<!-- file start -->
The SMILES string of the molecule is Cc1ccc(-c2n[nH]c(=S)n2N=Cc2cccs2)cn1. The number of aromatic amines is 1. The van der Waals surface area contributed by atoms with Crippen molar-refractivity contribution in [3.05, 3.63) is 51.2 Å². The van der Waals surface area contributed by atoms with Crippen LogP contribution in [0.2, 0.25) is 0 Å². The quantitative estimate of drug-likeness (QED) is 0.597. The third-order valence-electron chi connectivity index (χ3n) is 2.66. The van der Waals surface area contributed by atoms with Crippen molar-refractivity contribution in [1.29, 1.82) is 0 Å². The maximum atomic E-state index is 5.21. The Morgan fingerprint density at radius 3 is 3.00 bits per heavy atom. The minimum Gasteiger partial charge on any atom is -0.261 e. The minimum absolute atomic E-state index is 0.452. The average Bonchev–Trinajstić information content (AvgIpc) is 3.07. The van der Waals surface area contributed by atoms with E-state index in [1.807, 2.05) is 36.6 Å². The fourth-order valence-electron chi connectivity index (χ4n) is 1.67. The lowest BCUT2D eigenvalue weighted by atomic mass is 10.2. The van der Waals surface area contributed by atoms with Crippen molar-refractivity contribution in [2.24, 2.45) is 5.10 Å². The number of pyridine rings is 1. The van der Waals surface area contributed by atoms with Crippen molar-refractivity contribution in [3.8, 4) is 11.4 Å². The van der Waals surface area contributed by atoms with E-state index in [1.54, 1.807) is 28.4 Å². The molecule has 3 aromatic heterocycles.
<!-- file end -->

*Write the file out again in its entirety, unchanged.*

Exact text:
The SMILES string of the molecule is Cc1ccc(-c2n[nH]c(=S)n2N=Cc2cccs2)cn1. The number of aromatic amines is 1. The van der Waals surface area contributed by atoms with Crippen molar-refractivity contribution in [3.05, 3.63) is 51.2 Å². The van der Waals surface area contributed by atoms with Crippen LogP contribution in [0.2, 0.25) is 0 Å². The quantitative estimate of drug-likeness (QED) is 0.597. The third-order valence-electron chi connectivity index (χ3n) is 2.66. The van der Waals surface area contributed by atoms with Crippen molar-refractivity contribution in [1.29, 1.82) is 0 Å². The maximum atomic E-state index is 5.21. The Morgan fingerprint density at radius 3 is 3.00 bits per heavy atom. The minimum Gasteiger partial charge on any atom is -0.261 e. The minimum absolute atomic E-state index is 0.452. The average Bonchev–Trinajstić information content (AvgIpc) is 3.07. The van der Waals surface area contributed by atoms with E-state index in [1.807, 2.05) is 36.6 Å². The fourth-order valence-electron chi connectivity index (χ4n) is 1.67. The lowest BCUT2D eigenvalue weighted by atomic mass is 10.2. The van der Waals surface area contributed by atoms with Crippen molar-refractivity contribution in [2.24, 2.45) is 5.10 Å². The number of pyridine rings is 1. The van der Waals surface area contributed by atoms with Crippen molar-refractivity contribution in [3.8, 4) is 11.4 Å². The van der Waals surface area contributed by atoms with E-state index in [1.54, 1.807) is 28.4 Å². The molecule has 3 aromatic heterocycles.